Javad Khavari was born in 1967 in Bamyan, a province in central Afghanistan. At the age
His first literary work was the short story »Raze Zaman« (tr: Secret of Time) in 1991, which was released two years later by the Iranian publisher Ali Payam in the collection titled »Sange Malamat« (tr: Hardness of Rügen). It was followed by »Poschte Kohe Quaf« (1997; tr: Behind Nowhere), a collection of myths of the Hazara people, to which Khavari himself belongs. Other publications such as »Amsal o Hekmat haye Mardome Hazara« (2001; tr: Proverbs and Customs of the Hazara Tribe), »Do beiti haye Hazaragie« (2003; tr: Folk Songs of the Hazara People), »Ghasse haye Hazarahaye Afghanistan« (2008; tr: History of the Hazara tribe in Afghanistan) and »Gole Sorkhe dele Afgar« (2008; tr: Red Flower, Broken Heart). Khavari’s works reflect the many facets of life of the Hazara, who live as a Shiite minority mainly in central Afghanistan. The barren landscape and the hard life of his people are the setting for his literary creations. The longing for acceptance and recognition for the people of the Hazara is the guideline for his stories. Since 1997 Javad Khavari, one of the founders of the literary magazine »Dore-Dari«, belongs to the Afghan writers that have given Dari, (the version of the Persian language spoken in Afghanistan and the country’s official language) its own identity and position in the Persian speaking region. In 2004 he won the Cultural Prize of Afghanistan.
In his short story »Eshqubazi« (tr: Love Story) Khavari broaches the issue of tribal life in Afghanistan as a self-contained system with its own views and prejudices against other tribes. Khavari’s stories are vivid and alive, his commentaries and articles realistic and matter-of-fact. Currently Javad Khavari lives and works in Kabul and is writing a novel.
Mohammad Hussain Mohammadi was born in 1980 in Mazar-e Sharif in northern Afghanistan. He and his parents emigrated to Iran when he was seven. He received a Master degree as a production director at the Department of the Islamic Republic of Iran Broadcasting (IRIB).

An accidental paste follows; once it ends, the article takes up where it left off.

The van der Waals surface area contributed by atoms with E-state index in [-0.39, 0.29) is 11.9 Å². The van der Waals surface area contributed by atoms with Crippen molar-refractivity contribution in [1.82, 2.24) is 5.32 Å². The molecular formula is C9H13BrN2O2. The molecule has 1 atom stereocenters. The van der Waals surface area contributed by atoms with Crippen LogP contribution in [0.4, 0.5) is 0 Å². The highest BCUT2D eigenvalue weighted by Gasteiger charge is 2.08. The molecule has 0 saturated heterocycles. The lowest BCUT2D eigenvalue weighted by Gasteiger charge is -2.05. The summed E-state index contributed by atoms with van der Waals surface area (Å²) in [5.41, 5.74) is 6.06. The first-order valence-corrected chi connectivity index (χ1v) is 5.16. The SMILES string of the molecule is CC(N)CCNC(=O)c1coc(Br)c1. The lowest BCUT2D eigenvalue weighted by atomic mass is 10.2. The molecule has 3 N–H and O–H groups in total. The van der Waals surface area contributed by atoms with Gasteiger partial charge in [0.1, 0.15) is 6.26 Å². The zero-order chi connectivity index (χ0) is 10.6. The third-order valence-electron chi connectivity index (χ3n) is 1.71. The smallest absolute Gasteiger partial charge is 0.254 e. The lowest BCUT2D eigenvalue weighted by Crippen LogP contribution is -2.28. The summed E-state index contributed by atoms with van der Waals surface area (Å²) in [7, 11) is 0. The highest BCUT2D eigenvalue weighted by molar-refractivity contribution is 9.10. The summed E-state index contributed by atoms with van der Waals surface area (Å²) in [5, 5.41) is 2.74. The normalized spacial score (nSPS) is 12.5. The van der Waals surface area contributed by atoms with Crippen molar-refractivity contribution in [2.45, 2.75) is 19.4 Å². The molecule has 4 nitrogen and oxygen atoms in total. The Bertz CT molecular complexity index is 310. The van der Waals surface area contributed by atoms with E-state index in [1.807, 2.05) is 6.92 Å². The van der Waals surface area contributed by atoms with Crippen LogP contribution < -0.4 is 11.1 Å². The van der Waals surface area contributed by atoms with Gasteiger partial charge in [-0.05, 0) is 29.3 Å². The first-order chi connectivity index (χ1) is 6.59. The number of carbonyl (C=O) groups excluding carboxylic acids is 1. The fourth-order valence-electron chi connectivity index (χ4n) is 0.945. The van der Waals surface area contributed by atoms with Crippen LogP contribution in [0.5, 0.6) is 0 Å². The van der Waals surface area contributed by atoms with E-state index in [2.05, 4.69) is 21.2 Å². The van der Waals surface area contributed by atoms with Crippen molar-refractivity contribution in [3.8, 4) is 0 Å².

Mohammad Hussain Mohammadi began writing short stories and reviews in 1997. Two years later he published his first collection of short fiction, »Parvanaha va chadarhaye Safed« (1999; tr: The Butterflies and the White Scarves). His second collection, »Anjirhaye sorkhe Mazar« (2004; tr: The Red Figs of Mazar), won both the Iranian Hushang Golshiris Literary Award for the best short story collection and the Isfahan Literary Award. In 2009, Mohammadi won the Afghanistan Peace Prize for his book. Mohammadi’s stories are largely set in Soviet-occupied Afghanistan. They depict a society in which war has become a part of everyday life: a father finds a dead solider in a field and wants to hide the terrible discovery from his family; a young boy loses a leg to a mine and must begin begging for a living. Mohammadi’s stories are written in precise, unpretentious prose, strikingly reflecting the constant presence of open and covert violence. In 2007, »Az yad raftan« (Engl: »Oblivion«, 2008) was published, a collection of short fiction which, a year later, won the Award of Critics of the Iranian Press.
Mohammadi is also an author of books for children and an editor. In 2006, he published his »Afghanistan Story Writing Encyclopedia«, a compendium of Afghan writers who have written one novel or more than ten short stories. In 2008, he was elected Manager of the House of Afghan Literature in Tehran by writers and poets, from which he edits the magazine »Rawayat« (tr: Tale), that focuses on prose writing in Afghanistan and Iran, as well the cultural exchange between the two countries.
In 2009, he published »Too Hich Gap Nazan« (tr: You Say Nothing), a collection of short fiction about culture and tradition in Afghanistan before and after the rule of the Taliban. Soon to be published are a collection of short fiction by Afghan writers edited by Mohammadi, »Emzaha« (tr: Signatures) and his novel »Nashad« (tr: Sad). His works have been translated into French and Italian. Mohammad Hussain Mohammadi recenty return to Afghanistan and lives in Kabul.